“Away,” an original Netflix series that premieres on Sept. 4, stars Hilary Swank as an American astronaut who must leave her husband and teen daughter to command an international space crew embarking upon a treacherous, three year-long mission. There are six more characters in the credits, and I presume they are crew members. Two are Jewish: Josh Charles, 48 and Mark Ivanir, 51.
Charles, the co-star of hit TV drama “The Good Wife,” is the son of a Jewish father and a non-Jewish mother. He’s described himself as Jewish. In 2013, he wed Sophie Flack, now 38. Flack, whose mother is Jewish, is a retired New York City ballet member and a novelist. The couple has two children. Ivanir’s family left the Ukraine and settled in Israel when he was four. He’s worked steadily in mostly smallish film parts since 1988.
“Coastal Elites” is a new HBO film that premieres on Sept. 12. It is a satirical comedy about people in New York and Los Angeles who are coping with politics and the pandemic. The film was made “very carefully,” respecting all the COVID-19 protocols.
The screenplay is by Paul Rudnick, 67, a very funny and distinguished writer. The director, Jay Roach, 63 (“Austin Powers” movies and “The Fockers” films, as well as “Bombshell”) converted to Judaism shortly before he wed Susanna Hoffs, now 61, the lead singer of the popular band the Bangles, in 1986. The couple has two children.
The five Coastal co-stars include Bette Midler, 74, and Dan Levy, 36, the son of Eugene Levy, 73. Dan is now up for three 2020 Emmys: as the co-creator of “Schitt’s Creek”—a best TV comedy series nominee; for writing the show; and for best supporting actor, comedy.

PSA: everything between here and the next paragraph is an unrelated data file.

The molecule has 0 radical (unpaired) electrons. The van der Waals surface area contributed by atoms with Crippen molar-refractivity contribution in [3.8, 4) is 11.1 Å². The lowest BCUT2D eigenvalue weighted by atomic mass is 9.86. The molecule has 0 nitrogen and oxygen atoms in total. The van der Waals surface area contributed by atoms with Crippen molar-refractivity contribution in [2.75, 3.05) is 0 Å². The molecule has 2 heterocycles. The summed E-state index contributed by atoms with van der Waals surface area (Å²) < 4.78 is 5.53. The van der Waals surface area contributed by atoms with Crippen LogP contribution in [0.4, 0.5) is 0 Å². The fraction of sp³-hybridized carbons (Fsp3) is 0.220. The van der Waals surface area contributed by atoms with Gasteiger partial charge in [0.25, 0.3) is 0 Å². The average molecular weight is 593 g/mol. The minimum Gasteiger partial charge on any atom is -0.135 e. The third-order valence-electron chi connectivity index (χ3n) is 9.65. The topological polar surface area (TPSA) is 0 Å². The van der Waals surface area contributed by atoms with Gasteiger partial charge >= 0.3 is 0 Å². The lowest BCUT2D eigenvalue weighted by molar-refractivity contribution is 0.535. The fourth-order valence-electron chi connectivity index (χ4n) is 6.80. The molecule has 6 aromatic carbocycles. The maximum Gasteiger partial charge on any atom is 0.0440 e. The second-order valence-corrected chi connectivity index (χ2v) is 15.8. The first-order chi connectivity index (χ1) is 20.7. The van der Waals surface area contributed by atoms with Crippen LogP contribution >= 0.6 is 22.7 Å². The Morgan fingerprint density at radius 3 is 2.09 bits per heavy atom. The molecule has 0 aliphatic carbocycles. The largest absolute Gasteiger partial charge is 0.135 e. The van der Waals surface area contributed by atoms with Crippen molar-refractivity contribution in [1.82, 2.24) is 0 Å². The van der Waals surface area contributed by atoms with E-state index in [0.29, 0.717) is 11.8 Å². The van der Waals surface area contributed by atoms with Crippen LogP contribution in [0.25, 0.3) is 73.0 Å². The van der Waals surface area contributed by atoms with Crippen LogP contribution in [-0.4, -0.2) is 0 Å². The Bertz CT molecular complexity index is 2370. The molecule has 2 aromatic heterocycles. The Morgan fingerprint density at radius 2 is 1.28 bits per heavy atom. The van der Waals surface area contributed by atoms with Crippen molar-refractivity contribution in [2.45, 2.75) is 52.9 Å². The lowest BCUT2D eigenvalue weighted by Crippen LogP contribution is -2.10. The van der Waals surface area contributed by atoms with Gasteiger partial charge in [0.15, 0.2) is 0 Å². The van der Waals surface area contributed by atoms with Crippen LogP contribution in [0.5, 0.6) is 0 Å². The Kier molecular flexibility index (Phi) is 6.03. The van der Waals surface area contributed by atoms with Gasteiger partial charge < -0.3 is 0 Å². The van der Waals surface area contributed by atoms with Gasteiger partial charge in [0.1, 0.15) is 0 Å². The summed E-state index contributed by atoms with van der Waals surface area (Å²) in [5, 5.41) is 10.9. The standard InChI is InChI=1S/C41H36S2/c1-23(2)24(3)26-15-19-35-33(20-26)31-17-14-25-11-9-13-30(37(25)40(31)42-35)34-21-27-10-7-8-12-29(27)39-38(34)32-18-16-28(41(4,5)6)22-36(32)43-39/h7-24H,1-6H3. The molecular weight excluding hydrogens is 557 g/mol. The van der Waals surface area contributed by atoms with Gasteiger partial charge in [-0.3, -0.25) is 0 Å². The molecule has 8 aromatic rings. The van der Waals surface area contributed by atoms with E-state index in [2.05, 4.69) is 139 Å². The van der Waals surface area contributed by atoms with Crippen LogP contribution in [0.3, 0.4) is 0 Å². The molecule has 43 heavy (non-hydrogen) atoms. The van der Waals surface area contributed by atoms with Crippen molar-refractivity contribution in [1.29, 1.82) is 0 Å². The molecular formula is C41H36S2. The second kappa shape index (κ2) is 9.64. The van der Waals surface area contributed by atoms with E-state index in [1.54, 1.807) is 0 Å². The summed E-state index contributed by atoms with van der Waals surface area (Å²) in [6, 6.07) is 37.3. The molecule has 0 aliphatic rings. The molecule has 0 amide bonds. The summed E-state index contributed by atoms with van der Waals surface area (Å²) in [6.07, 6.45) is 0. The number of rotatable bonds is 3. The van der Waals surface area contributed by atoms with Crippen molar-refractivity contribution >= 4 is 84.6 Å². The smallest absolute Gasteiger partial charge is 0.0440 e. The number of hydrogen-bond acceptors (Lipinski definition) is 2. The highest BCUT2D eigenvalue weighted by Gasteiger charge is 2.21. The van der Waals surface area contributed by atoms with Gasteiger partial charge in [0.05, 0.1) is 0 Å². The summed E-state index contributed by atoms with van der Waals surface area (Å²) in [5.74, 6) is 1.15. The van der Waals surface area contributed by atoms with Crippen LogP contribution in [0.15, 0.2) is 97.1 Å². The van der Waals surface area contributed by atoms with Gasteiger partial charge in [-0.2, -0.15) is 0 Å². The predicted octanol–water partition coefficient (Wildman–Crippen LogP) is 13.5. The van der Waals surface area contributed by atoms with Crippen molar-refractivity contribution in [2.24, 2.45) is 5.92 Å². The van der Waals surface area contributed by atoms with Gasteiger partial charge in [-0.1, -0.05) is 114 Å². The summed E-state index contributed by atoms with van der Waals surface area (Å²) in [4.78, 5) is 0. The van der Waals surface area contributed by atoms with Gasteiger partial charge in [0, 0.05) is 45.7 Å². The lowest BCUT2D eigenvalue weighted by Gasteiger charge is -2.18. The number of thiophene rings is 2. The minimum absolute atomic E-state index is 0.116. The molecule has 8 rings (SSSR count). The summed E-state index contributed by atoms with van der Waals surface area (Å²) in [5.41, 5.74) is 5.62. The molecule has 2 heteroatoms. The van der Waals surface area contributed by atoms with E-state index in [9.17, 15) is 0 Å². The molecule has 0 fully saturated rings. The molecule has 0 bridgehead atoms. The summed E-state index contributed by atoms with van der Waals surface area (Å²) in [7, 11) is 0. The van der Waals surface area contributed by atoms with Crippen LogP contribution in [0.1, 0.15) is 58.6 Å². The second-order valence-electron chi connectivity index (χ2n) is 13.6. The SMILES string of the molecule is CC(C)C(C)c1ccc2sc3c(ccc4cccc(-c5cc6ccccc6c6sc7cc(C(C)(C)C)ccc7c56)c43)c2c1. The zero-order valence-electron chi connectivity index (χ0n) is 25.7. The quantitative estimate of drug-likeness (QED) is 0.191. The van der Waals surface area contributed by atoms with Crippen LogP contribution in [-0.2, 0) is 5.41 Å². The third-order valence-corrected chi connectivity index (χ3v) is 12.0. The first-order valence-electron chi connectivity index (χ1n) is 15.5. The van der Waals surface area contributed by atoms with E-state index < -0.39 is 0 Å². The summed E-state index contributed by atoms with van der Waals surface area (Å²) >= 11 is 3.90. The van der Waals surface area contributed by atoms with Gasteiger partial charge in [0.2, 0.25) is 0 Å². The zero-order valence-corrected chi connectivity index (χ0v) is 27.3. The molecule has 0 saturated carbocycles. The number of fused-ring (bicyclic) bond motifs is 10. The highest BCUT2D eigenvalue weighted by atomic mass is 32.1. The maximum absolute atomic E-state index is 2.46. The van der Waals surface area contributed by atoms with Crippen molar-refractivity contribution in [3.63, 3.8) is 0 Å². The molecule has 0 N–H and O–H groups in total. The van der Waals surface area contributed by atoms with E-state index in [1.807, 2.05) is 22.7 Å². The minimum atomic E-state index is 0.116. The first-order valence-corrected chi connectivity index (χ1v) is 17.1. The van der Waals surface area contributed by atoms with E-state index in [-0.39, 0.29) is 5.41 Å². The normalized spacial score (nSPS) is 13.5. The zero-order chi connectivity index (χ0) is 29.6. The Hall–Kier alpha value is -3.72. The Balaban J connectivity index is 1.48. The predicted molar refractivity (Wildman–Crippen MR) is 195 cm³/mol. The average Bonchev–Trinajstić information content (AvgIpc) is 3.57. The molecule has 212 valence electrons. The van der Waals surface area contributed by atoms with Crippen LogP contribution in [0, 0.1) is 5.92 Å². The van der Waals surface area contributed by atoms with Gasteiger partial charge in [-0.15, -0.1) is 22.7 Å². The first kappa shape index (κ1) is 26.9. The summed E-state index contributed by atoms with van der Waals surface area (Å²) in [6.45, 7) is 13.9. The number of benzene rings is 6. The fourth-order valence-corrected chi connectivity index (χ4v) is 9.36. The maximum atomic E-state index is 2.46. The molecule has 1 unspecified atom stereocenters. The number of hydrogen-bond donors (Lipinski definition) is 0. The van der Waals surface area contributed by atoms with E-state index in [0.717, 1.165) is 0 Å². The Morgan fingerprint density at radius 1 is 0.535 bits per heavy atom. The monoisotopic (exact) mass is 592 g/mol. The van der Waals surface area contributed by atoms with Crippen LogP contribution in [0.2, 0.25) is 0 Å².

Keanu Reeves and Alex Winter, 55, co-star in the fourth “Bill and Ted” movie (“Bill & Ted Face the Music”). It will be released via video-on-demand on Aug. 28 and centers on the pair who have 78-minutes to create a song that will save all life in the universe. By the way, Winter lived in St. Louis from 1970-78. His (Jewish) mother taught dance at Washington University.
It looks like Maya Rudolph, 48, will appear at least a couple of times on “Saturday Night Live” when the series resumes sometime this fall (no date set yet). Rudolph played Kamala Harris in three “SNL” debate skits last season. (She was recently nominated for a guest appearance Emmy for these skits). Last week, she told The Hollywood Reporter that “SNL” creator/producer Lorne Michaels, 75, all but said she’d be back: “He sent me a GIF of myself, as Kamala, in sunglasses, sipping a cocktail and saying, ‘Oh no.’”
Rudolph added that she doesn’t think that of her herself as an impressionist, but she has long noticed that when she quotes anyone, it somehow just comes out in their voice. She attributes this to being a good listener.
After the first skit, Harris sent out this tweet: “That girl being played by Maya Rudolph on SNL? That girl was me.” Rudolph told The Reporter: “It [the tweet] was really clever and great and, so I wrote her back. But I haven’t had the chance to meet her. I would love to.”
Rudolph is the secular daughter of African-American singer Minnie Riperton, who died when Rudolph was 7, and Dick Rudolph, now 74, a songwriter/producer. Her parents are best known for co-writing Riperton’s biggest hit: “Lovin You” (1975).
I have no doubt that Sean Penn, 60, will win the humanitarian award at a future Oscars ceremony. Almost quietly, he’s emerged as a master organizer of disaster relief. It began in 2005, with help for Hurricane Katrina victims. Then, in 2010, he founded and oversaw an organization (“CORE”) that did tremendous work to help Haitian earthquake victims. In 2012, CORE and Penn did the same for Pakistanis, following an earthquake there. Last March, CORE began free COVID-19 testing in California. Testing sites have expanded exponentially across the country (including Native American reservations). CORE works with local organizations and its reputation is so high that major foundations are now funding it. (I have to add that Penn, the secular son of a Jewish father and a Catholic mother, used connections in 2013 to facilitate the escape of a Jewish businessman being held in a Bolivian jail on dubious charges. Penn then took him to his Los Angeles home and helped nurse him to health).